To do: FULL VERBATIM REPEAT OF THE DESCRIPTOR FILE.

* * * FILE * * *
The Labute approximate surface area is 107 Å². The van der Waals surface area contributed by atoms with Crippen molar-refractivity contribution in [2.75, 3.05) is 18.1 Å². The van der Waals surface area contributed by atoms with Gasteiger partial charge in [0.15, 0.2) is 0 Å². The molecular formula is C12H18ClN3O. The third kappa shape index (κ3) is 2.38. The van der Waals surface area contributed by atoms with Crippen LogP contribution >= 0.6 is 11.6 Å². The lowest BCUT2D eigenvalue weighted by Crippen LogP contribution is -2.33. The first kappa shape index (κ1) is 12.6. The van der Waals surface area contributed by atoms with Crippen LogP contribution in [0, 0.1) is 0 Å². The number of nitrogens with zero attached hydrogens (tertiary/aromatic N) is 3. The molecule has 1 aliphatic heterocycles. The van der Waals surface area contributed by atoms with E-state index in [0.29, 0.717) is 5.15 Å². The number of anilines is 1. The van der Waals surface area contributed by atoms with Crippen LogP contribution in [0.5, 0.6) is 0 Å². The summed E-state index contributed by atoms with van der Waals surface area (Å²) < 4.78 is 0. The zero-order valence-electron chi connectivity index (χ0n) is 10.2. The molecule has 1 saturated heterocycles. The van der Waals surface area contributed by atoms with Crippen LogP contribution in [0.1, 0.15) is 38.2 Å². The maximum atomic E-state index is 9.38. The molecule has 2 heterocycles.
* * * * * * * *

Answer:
The Labute approximate surface area is 107 Å². The van der Waals surface area contributed by atoms with Crippen molar-refractivity contribution in [2.75, 3.05) is 18.1 Å². The van der Waals surface area contributed by atoms with Gasteiger partial charge in [0.15, 0.2) is 0 Å². The molecular formula is C12H18ClN3O. The third kappa shape index (κ3) is 2.38. The van der Waals surface area contributed by atoms with Crippen LogP contribution >= 0.6 is 11.6 Å². The lowest BCUT2D eigenvalue weighted by Crippen LogP contribution is -2.33. The first kappa shape index (κ1) is 12.6. The van der Waals surface area contributed by atoms with Crippen LogP contribution in [0, 0.1) is 0 Å². The number of nitrogens with zero attached hydrogens (tertiary/aromatic N) is 3. The molecule has 1 aliphatic heterocycles. The van der Waals surface area contributed by atoms with E-state index in [0.29, 0.717) is 5.15 Å². The number of anilines is 1. The van der Waals surface area contributed by atoms with Crippen LogP contribution in [0.5, 0.6) is 0 Å². The summed E-state index contributed by atoms with van der Waals surface area (Å²) < 4.78 is 0. The zero-order valence-electron chi connectivity index (χ0n) is 10.2. The molecule has 1 saturated heterocycles. The van der Waals surface area contributed by atoms with Crippen LogP contribution in [0.1, 0.15) is 38.2 Å². The maximum atomic E-state index is 9.38. The molecule has 2 heterocycles.